Time to take a deep breath. Yes, we are doing this.
We are teaching online/blended/virtual/hybrid/whateveryoucallit and a little bit face-to-face, and we’re all feeling a little numb by now.
We’re also starting to run into those nagging “how do I make this work?” questions that we weren’t thinking of during our two hours of tech training two weeks ago. Here’s a few of those questions — and a few tips to help you do the cool stuff you want to do.
#1 How do I add new breakout rooms when I already have breakout rooms open?
The short answer: You can’t.
But there’s an easy hack for that. Create more breakout rooms than you think you need when you set them up. Leave them empty.
Then if you decide you need to separate Alex and Alicia or move Richard into his own room for a quick conference with you, you have the rooms available. It’s relatively easy to move people among rooms, once they are created. You can still assign the rooms at random, but empty a few and redistribute the kids before you open the rooms.
Once you’ve done this a few times, it will be easy.
#2 How do I assign students a task in the breakout room?
This can be tricky because you can’t “chat” to students once they are in the breakout rooms, and if you broadcast a message to all, it only lasts a few seconds. And we all know students don’t really listen to our instructions.
The solution: Assign the task before they go into breakout rooms. You can either display the task on screen and ask them to take a screenshot (many will use their phones), or put a link to a google doc with the assignment in chat.
Like this: https://bit.ly/2FfINRt
If students miss the link, they can always click “Ask for help” in the breakout, and that lets you know to go join that group, where you can share the link AGAIN.
#3 How do I get students to share their written work, like graphs, drawings, data or equations?
Wouldn’t it be fantastic if all of our students had document cameras? Well, they kind of do.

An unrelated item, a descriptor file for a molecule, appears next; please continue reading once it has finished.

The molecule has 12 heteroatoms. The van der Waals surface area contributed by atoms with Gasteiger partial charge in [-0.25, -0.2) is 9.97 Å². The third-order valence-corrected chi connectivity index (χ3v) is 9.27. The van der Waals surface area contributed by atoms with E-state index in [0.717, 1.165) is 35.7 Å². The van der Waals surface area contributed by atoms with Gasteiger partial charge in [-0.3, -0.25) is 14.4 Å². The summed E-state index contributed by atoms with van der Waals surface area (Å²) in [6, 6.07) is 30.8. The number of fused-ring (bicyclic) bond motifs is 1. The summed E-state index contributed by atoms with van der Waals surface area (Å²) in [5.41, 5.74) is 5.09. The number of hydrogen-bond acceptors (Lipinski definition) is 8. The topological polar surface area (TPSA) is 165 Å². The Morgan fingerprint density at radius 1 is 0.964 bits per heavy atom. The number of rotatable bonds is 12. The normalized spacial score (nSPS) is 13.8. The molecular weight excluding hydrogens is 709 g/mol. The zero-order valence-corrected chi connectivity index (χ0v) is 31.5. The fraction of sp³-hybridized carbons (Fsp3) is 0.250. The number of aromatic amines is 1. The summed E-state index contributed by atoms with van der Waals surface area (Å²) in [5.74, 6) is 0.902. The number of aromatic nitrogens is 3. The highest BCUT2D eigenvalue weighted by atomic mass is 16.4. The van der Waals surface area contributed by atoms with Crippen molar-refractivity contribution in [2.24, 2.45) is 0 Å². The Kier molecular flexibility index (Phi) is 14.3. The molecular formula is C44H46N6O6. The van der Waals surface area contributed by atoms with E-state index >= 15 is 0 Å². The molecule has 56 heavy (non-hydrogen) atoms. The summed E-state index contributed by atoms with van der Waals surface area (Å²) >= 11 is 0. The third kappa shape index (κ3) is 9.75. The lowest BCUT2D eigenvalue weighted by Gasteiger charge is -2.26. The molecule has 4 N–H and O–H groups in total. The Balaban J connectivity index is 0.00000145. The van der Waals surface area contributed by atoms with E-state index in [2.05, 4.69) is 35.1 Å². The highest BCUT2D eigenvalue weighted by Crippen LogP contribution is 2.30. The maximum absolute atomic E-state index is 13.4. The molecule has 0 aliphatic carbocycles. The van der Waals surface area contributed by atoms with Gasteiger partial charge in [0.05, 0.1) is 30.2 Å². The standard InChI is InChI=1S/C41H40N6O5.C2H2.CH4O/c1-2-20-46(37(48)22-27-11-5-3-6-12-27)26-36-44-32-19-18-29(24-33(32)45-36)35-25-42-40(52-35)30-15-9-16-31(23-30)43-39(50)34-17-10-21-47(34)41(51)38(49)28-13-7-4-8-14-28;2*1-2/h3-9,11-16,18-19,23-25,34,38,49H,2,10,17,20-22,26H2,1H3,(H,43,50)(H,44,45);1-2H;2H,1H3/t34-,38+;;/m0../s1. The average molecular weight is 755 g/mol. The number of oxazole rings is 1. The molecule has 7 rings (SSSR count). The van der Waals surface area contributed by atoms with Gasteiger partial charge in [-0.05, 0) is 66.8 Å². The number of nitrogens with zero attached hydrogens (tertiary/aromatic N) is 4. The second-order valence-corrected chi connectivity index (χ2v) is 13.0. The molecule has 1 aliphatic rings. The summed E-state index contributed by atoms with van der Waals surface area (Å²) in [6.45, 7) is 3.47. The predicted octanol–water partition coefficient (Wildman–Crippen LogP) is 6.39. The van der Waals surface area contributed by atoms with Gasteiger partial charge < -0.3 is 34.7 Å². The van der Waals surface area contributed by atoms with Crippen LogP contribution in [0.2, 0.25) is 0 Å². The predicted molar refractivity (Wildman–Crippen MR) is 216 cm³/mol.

Watch this video on how to use a smartphone as a doc cam with Zoom. The video is for teachers, but kids can do it too.
Students can also draw on Jamboard or, if they have laptops, on the Zoom whiteboard. (It doesn’t work on Chromebooks, apparently.)
#4 How do I get students to participate?
This is the toughest question, of course. It’s not always easy to get students to talk under normal circumstances, and these are far from normal circumstances.
A few tips:
- If you have to record your Zoom meetings (as I do) for kids who are absent, pause the recording during discussions. Kids don’t want to be recorded, so that’s an extra layer of anxiety for them. (You just have to remember to hit record again!)
- Let students participate through chat.
- Let students participate through polling.
- When students are in breakout rooms, ask each group to assign one student to “report out” afterward. It’s much easier to represent a group than just your own opinion.
- Drop in on the breakout rooms, and have smaller, less intimidating conversations there.
Remember, once a student has participated, it gets easier. If you let them stay silent for a few weeks, they will stay that way all semester — and it will negatively impact their learning.
#5 What’s the best way to do formative assessment?
The short answer: There is no best way. Use one that works for you.
I personally like Socrative.com, which is free and provides an issue way to give quizzes and share the answers visually with your students. But Kahoot and Peardeck and Nearpod and Google forms and Poll Everywhere and Quizlet and etc. etc. etc. are, no doubt, fine as well.
You don’t need to learn them all. You don’t even need to try them all.
Pick one that’s free (or provided by your school) and that works for you, and use it regularly, so your students become familiar with it too.
Do you have other questions about teaching in the Zoom universe? Tweet them to me (@MarthaSRush), and I’ll try to answer!
Find more tech tips and teacher hacks as NeverBore.org.